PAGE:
Mondelez International (MDLZ) is benefiting from strong organic sales. The company's solid pricing, focus on innovation, and expansion across geographies and multiple platforms bode well.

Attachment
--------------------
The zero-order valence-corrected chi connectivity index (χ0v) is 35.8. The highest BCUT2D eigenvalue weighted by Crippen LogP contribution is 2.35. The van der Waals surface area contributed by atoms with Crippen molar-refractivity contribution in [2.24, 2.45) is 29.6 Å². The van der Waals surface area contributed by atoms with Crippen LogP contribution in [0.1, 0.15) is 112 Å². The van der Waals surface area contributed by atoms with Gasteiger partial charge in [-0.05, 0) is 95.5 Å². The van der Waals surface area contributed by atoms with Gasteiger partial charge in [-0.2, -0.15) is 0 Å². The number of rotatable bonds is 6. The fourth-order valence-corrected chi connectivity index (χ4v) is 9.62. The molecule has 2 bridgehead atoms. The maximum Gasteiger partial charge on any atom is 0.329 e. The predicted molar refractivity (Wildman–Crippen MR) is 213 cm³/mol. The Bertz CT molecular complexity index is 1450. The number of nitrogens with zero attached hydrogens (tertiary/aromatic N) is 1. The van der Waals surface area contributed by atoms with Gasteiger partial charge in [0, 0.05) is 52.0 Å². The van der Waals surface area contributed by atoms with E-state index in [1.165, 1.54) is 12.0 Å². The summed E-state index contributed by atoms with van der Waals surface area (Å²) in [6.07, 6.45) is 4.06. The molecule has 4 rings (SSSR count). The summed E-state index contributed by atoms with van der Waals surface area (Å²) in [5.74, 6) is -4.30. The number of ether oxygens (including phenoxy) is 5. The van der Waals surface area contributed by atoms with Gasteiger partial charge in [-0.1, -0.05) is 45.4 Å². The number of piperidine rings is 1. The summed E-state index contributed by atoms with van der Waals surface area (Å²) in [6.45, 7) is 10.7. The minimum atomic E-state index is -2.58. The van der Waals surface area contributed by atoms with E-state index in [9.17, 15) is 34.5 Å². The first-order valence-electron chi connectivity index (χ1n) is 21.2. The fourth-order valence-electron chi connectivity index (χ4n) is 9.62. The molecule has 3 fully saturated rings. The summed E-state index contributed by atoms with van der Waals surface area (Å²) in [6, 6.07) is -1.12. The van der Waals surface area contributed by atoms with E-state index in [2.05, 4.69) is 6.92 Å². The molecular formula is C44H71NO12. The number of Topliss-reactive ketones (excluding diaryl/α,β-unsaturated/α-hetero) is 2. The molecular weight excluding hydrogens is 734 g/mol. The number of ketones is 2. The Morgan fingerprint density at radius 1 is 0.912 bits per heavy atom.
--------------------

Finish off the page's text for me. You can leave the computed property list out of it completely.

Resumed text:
(Bloomberg) -- Twitter Inc. Chief Executive Officer Jack Dorsey has picked a questionable time to spend as much as half a year in Africa.Dorsey wrote in a tweet last week that he planned live on the continent for between three and six months in 2020, news that was largely buried thanks to the Thanksgiving holiday. But investors quickly noted the Twitter chief’s plans will coincide with a presidential election year in the U.S., which is likely to be marked with growing debate over election meddling, online hate speech and the role of tech companies in public discourse.“There’s going to be a bright spotlight on Twitter, Facebook and a lot of other tech platforms,” said Dan Ives, an analyst at Wedbush Securities, adding that Dorsey’s absence from the country could provide fodder to Twitter’s critics. “If the CEO does this, any speed bump is over-magnified.”Dorsey made the announcement about his trip after spending most of the month of November in Africa, where he visited with entrepreneurs and completed a 10-day meditation retreat in South Africa. “Sad to be leaving the continent…for now,” he tweeted. “Africa will define the future (especially the bitcoin one!). Not sure where yet, but I’ll be living here for 3-6 months mid 2020. Grateful I was able to experience a small part.”The CEO’s trip, assuming it takes place, will happen as Twitter’s most high-profile user, President Donald Trump, runs a presidential campaign while simultaneously running the country on Dorsey’s platform. Inevitably Twitter will have to make tough, quick decisions, and it’s unclear how easy or efficient that will be with a chief executive halfway around the world for an extended period.Twitter’s corporate structure could also compound that problem. The CEO has no obvious No. 2 inside Twitter, and the chief operating officer role, often viewed as second in command, has been vacant since January 2018.But what’s bad news for Twitter could actually benefit the other publicly traded company that Dorsey leads, payments giant Square Inc. Dorsey, who has been CEO of both for four years, suggested that a trip to Africa would help him learn about cryptocurrencies, like Bitcoin -- a personal area of interest for the Dorsey, as well as a potentially big market for Square.Square was one of the first public companies to wade into cryptocurrencies, allowing users to buy and sell Bitcoin on its Cash App in 2017. Dorsey has long been an outspoken proponent of Bitcoin, even hiring a small team at Square to work on cryptocurrency-related projects. The trip could also bring Dorsey closer to Africa’s fast-growing fintech industry, which has been a bright spot for the continent in recent years.Like Twitter, however, Square also has no clear successor to the CEO. Its former CFO Sarah Friar, who had been widely considered to be the company’s No. 2, left to run the neighborhood social network Nextdoor.com Inc. in late 2018.“The key question will be whether Jack installs an interim chief operating officer or president in his absence,” said Lisa Ellis, an analyst at MoffettNathanson. “If he does, I believe the Africa sojourns could be a good thing strategically for Square. If he does not, he is putting the day-to-day operations of Square at risk.” Ellis added that she expects Square’s board will push on this point. Representatives for Square and Twitter declined to comment.The likeliest practical outcome to Dorsey’s globetrotting may be that he simply continues his job from the other side of the world. Inside Twitter, Dorsey and other executives have been promoting the concept of remote work, according to people at the company. Dorsey visited 27 Twitter offices around the world in 2019, and recently referred to remote work as “our future.”Dorsey has long been viewed as a CEO who takes on more projects than most. “Even though he’s kind of been superman as CEO of two public companies, and juggling a lot of balls at the same time, going to Africa for three to six months -- I don’t think that’s something from a shareholder perspective that’s viewed as ideal,” Ives said. Even for Dorsey, the Africa trip would be unusual. Adds Ives: “[In] twenty years covering tech on the street, I’ve never seen a CEO go on a three- to six-month journey to another continent.”To contact the reporters on this story: Kurt Wagner in San Francisco at email@example.com;Julie Verhage in New York at firstname.lastname@example.orgTo contact the editors responsible for this story: Jillian Ward at email@example.com, Anne VanderMeyFor more articles like this, please visit us at bloomberg.com©2019 Bloomberg L.P.